5 Ways To Help Prevent Dog Farts

5 Ways To Help Prevent Dog Farts

Dog farts can’t kill you but sometimes they smell like they can. If you share your space with a gassy dog, there are some things you can do to help yourself and your pup escape the fumes and feel better.

Dog flatulence, commonly referred to as dog farts, is caused by the formation of gas in the stomach or intestines. The medical term for this gas is flatus, which refers to the buildup of air or gas that is then passed through the anus.

You probably don’t need a vet to tell you if your dog is gassy or not. Some people even think they are doomed to live with a dog that passes gas all the time. The good news is, by understanding what contributes to the buildup of gas, you can help reduce it.


When Gas Can Becomes Deadly

Aside from wanting to escape the stench and help keep your pup more comfortable, there is another important reason to help prevent gas from forming. Gastric torsion and gastric dilation volvulus (GDV) also known as bloat is a life-threatening condition that can affect German shepherds and other deep-chested dogs.

Bloat happens when a dog’s stomach fills with gas, which can become twisted. No one knows exactly what triggers bloat but when it happens, it is a true emergency. If bloat causes the dog’s stomach to twist, the results can be deadly, even with surgery.

Gastric torsion or bloat can be triggered by stress as well as diet. The symptoms include a distended stomach, breathing problems, pacing, distress, anxiety, drooling, unsuccessful vomiting or vomiting foamy mucus, restlessness, and pain.


Causes of Canine Gas

A change in diet or dietary indiscretion is the most common cause of gas. Since dogs are also scavengers, they will eat just about anything they find tasty, which can result in a bad case of gas.

But a healthy diet that is poorly digested can also cause gas. For whatever reason, some dogs just can’t digest certain ingredients or foods and get gas as well as other digestive problems. This poor digestion is uncomfortable and may lead to more health problems than just a few farts.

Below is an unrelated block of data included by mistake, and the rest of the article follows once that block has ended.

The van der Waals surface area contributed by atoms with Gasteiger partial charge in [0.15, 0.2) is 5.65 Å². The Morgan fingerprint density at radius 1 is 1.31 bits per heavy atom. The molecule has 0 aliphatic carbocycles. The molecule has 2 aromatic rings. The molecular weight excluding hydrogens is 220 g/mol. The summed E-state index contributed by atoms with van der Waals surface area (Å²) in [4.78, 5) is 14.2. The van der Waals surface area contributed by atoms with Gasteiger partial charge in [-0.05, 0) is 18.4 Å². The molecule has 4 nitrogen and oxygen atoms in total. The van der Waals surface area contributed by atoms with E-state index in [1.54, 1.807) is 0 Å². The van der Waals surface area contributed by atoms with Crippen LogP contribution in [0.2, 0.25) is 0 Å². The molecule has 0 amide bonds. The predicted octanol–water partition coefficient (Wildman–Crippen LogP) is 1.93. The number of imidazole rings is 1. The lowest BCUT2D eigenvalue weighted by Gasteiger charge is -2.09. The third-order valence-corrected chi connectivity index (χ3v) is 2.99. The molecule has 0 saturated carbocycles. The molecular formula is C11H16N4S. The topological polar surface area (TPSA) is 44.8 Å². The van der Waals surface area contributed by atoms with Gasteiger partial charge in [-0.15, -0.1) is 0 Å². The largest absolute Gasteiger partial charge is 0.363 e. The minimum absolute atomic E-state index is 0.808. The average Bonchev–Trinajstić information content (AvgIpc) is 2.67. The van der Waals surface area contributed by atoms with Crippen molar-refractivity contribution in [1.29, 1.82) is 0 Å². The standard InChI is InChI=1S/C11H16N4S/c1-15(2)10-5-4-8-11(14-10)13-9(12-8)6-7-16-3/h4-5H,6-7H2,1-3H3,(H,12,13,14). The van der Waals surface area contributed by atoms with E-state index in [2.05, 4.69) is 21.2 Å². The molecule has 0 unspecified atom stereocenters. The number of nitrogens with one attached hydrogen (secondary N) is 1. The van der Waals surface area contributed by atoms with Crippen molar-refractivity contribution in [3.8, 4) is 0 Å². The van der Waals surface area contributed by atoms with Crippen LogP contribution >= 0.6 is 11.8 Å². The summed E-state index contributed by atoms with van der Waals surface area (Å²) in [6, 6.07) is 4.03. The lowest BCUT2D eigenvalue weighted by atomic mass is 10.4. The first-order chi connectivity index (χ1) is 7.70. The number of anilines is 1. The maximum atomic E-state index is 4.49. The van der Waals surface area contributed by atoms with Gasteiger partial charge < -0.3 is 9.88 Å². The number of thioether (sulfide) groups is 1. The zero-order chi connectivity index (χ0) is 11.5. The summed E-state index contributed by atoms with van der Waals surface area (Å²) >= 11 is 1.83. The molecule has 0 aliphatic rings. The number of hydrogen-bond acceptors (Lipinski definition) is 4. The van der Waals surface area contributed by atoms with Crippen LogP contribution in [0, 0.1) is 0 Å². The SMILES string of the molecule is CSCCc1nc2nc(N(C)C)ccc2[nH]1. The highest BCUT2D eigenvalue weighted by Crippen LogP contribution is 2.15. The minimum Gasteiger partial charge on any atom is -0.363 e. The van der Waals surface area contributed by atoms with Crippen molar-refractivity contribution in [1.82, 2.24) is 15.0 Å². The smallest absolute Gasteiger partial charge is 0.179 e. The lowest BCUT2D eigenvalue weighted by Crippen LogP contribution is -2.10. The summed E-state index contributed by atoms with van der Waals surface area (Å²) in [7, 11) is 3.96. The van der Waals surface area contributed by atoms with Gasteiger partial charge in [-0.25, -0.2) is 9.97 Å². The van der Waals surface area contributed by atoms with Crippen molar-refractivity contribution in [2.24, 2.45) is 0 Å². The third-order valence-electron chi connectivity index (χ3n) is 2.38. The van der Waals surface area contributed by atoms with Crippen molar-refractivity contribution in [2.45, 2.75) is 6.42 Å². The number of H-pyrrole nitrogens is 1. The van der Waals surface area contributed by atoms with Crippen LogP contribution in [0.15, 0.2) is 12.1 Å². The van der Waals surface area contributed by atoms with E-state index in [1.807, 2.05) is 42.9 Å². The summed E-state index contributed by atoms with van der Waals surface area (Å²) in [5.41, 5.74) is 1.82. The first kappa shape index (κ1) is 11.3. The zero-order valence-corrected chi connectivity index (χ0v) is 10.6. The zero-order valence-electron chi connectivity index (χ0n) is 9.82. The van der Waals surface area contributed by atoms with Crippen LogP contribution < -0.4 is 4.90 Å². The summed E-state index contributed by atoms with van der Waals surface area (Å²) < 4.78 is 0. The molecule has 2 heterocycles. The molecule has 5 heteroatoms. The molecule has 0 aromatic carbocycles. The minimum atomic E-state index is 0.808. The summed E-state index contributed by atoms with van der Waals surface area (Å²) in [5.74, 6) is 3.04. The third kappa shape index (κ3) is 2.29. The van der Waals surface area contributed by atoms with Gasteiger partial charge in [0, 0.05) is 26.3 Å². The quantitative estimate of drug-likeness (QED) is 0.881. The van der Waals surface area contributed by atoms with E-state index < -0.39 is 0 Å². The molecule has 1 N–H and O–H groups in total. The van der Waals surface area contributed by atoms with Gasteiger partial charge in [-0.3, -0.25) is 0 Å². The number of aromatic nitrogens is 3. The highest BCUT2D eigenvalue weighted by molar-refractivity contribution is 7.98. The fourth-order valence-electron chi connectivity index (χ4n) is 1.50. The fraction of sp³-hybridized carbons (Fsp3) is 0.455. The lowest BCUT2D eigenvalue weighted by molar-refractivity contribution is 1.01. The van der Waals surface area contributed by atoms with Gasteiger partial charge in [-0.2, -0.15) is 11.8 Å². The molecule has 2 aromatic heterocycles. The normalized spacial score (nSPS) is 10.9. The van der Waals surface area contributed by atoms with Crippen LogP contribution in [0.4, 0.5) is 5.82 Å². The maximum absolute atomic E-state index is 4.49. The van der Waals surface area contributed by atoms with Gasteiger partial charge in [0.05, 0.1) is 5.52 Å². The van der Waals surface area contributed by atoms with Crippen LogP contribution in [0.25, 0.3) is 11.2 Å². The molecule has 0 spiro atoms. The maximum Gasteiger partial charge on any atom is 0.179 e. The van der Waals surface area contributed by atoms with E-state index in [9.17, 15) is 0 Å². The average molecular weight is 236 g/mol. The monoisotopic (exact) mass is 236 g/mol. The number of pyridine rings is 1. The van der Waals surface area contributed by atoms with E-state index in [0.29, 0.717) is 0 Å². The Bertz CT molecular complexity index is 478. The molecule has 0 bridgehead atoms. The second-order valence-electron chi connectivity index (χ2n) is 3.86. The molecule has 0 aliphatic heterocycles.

When dogs have poor digestion, their food ferments in the colon. This fermentation causes gas to form and can even irritate the lining of the gut. Some foods that may contribute to this problem include peas, soybeans, legumes, milk products (goat’s milk), high fat, and spices (turmeric). But a dog can be sensitive or react to many things so a limited ingredient or an elimination diet can be helpful when removing the usual culprits doesn’t help.


So, if your dog is fed a high-quality, healthy diet and still suffers from gas or any other digestive problems, they may have a sensitivity or could even be suffering from a digestive disorder, which needs to be treated by a vet to ensure they can absorb the nutrients in their food.

Some of these disorders include inflammatory bowel disease (IBD), small intestinal bacterial overgrowth (SIBO), irritable bowel syndrome (IBS), and exocrine pancreatic insufficiency (EPI), colitis, pancreatitis, parasites, and cancer-all of which cause gas as well as other symptoms.

Now that you have some good reasons to want to help reduce gas in your dog, let’s move on to how to help get rid of the farts.


1. Slow them Down at Mealtimes

Some dogs just swallow more air than others. For those pups, there is not much that you can do. Brachycephalic or flat-faced dogs with shortened snouts (think Frenchies, boxers, bulldogs, pugs, etc.) and notorious fast eaters (think labs) tend to swallow more air, especially when they eat.

Luckily, German shepherds are the opposite of flat-faced so unless they eat super-fast or gulp their food, they don’t have this problem. However, if your German shepherd does eat fast or gulp, you can help slow them down by feeding them from a food puzzle or slow feeder.


2. Change their Diet

Some gassy dogs may do better after a diet change. When doing this, start slow and consider a sensitive stomach diet that doesn’t contain lots of gassy ingredients, like beans and soy. Foods formulated for sensitive systems are easier to digest and may be lower in fat and fiber. It can take up to three months to adjust to a new food, so unless the food you change to increases gas, it will take a bit to see long-term change

3. Cut Down on the Treats

Foods high in dairy, fat, and sugar are notorious for giving dogs gas. So, nix the table scraps, prevent counter surfing, hide the trash, and stop feeding those bites of bacon, hotdogs, and gassy veggies and see if it helps.


4. Rule Out Health Problems

Occasional gas is normal, but some gas can also be painful. But dogs that suffer from continual gas, discomfort, diarrhea, or a gurgling stomach, and other gastrointestinal problems should see their vet to rule out underlying health problems.

5. Try Probiotics

Since dogs eat so many germy things, their natural gut biome can become out of balance, which can also cause gas. Probiotics, also known as good bacteria, can help restore balance and reduce gas. Probiotics are natural and offer many health and digestive benefits so you really can’t go wrong by trying them.


We hope you found these tips helpful. Gas is no fun for you or your dog and can even cause pain, discomfort, or lead to bloat so it’s worth trying to figure out what might be causing it if their gas is frequent or distressing. As always, please feel free to share with your friends.

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